What To Eat On A Plant-Based Diet (McDougall Starch Version)

For a few years now, I’ve been posting evidence that describes the benefits of eating a whole-food, plant based diet. Dr. John McDougall, in his book The Starch Solution, describes his version of that diet. I think it’s a great version. Below is the diet in a nutshell.

From Chapter 13: Practicing The Starch Solution:

  • The core of the diet focuses on eating starches complemented with nonstarchy vegetables and fruit.
  • The diet excludes all animal foods (meat, poultry, fish, dairy, eggs) and all isolated fats and oils, including olive oil.
  • It does not restrict calories or limit eating. You eat until you are satisfied. If you are hungry an hour later, you eat again.
  • Foods can be combined in any way, with any preparation.

Starches are grains, legumes, and starchy vegetables:

  • Grains include barley, rice, whole or bulgar wheat, farro, corn, millet, oats, rye, spelt, triticale, amaranth, quinoa. You can eat the grain or products made from the grain.
  • Legumes include all beans (adzuki, black, navy, pinto, kidney, cannellini, chickpeas, great northern, lima, mung, soybeans), peas (black-eyed peas, split green and yellow peas), lentils (green, red, brown). Although peanuts are a legume, they “should be minimized or avoided altogether, especially if you are trying to lose weight.”
  • Starchy vegetables include potatoes, root vegetables, and winter squashes (baking and boiling potatoes, sweet potatoes, yams, burdock, cassava, taro, acorn squash, kabocha, butternut, kuri, Hubbard, pumpkin).

Nonstarchy vegetables are summer squashes (zucchini, patty pan, yellow), root vegetables (carrots, beets, jicama, radishes, onions, garlic, fennel, ginger, turmeric), beans (green beans, snap peas, snow peas), mushrooms, and other plants (broccoli, cauliflower, cabbage, asparagus, celery, rhubarb, lettuce, kale, collards, spinach, eggplant, tomato, cucumber).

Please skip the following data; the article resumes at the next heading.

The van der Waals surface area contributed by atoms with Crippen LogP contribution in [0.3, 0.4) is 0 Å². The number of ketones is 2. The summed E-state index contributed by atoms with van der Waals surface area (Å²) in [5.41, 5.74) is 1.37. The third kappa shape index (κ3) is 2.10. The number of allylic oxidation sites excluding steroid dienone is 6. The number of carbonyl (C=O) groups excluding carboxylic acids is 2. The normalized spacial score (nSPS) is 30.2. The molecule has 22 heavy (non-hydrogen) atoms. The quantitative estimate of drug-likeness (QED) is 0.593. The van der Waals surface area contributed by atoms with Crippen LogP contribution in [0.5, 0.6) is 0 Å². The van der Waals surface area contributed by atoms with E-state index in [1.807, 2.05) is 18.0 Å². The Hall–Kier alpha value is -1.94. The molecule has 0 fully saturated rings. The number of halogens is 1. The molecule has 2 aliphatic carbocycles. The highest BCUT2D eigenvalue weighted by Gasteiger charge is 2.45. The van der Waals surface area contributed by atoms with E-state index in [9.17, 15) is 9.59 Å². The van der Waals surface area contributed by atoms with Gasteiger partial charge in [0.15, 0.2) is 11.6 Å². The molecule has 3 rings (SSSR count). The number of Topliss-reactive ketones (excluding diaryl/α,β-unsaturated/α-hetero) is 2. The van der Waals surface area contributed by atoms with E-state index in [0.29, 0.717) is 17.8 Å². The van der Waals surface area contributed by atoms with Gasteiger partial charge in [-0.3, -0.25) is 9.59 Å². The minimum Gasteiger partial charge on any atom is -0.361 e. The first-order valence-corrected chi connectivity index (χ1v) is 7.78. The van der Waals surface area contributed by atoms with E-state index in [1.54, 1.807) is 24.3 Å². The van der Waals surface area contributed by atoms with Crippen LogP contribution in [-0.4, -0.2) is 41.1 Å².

Fruit. You name it, but avocados, olives, and dried fruits, should be minimized or avoided altogether especially if you are trying to lose weight.

In the above description of what to eat, I named three foods that McDougall flags – peanuts, avocados, and olives. Here is his full flagged list along with his reasoning:

There are a few foods that won’t spoil your success with the Starch Solution, but will slow your progress. If you seek to accelerate your weight loss, or if you suffer from a chronic disease or are on the cusp of developing one, I recommend avoiding these foods altogether. If, on the other hand, you are already happy with your weight or not in a hurry to lose, and you do not suffer from chronic illness, you might wish to consider including small quantities of these higher calorie foods in your starch-based meals:

  • Avocados
  • Dried fruits
  • Flours (whole grain, white, all-purpose)
  • Fruits and vegetable juices
  • Nuts
  • Peanuts and peanut butter
  • Seeds
  • Simple sugars (table sugar, maple syrup, molasses, agave)

In my experience, it seems the last thing to go for people eating this diet is oil. They continue to use oil to cook with and as a dressing. There is evidence that a combination of carbohydrates and fat is worse (puts weight on faster, raises blood glucose) than eating carbohydrate or fat alone.

10 thoughts on “What To Eat On A Plant-Based Diet (McDougall Starch Version)

  1. Pingback: Published Results: Low-Fat, Plant-Based Diet Significantly Reduces CVD Risk Markers In 7 Days | Fanatic Cook

  2. Pingback: A Plant-Based Diet Does Not Mean Eating Broccoli All The Time | Fanatic Cook

  3. Pingback: Want To Lower Your Cholesterol Without Drugs? Stop Eating Animal Food. | Fanatic Cook

  4. Tony lee

    I have been eating no animal products for three months my dr makes me go in for A1C testing I am on Medford in my last A1C before I started the no animal products was 7.8 I just took my A1C test last week and it’s at 8.8 should I cut fruits what’s wrong? But I feel great eating oatmeal grits some veggies a lot of potatoes some beans whole weat bread rice


  5. mrsorellana2014

    Oil is fat. There is nothing healthy about oil. It is not a whole food.

    In 1 tbsp of olive oil there is about 40 olives. So if you even consume 1 tbsp a week that’s 40 olives a week, that’s a lot of fat.


  6. Pingback: Another McDougall Success Story | Fanatic Cook

  7. Pingback: What Is The Fate Of Excess Carbohydrate? Does It Turn Into Fat? | Fanatic Cook

Leave a Reply

Fill in your details below or click an icon to log in:

WordPress.com Logo

You are commenting using your WordPress.com account. Log Out /  Change )

Facebook photo

You are commenting using your Facebook account. Log Out /  Change )

Connecting to %s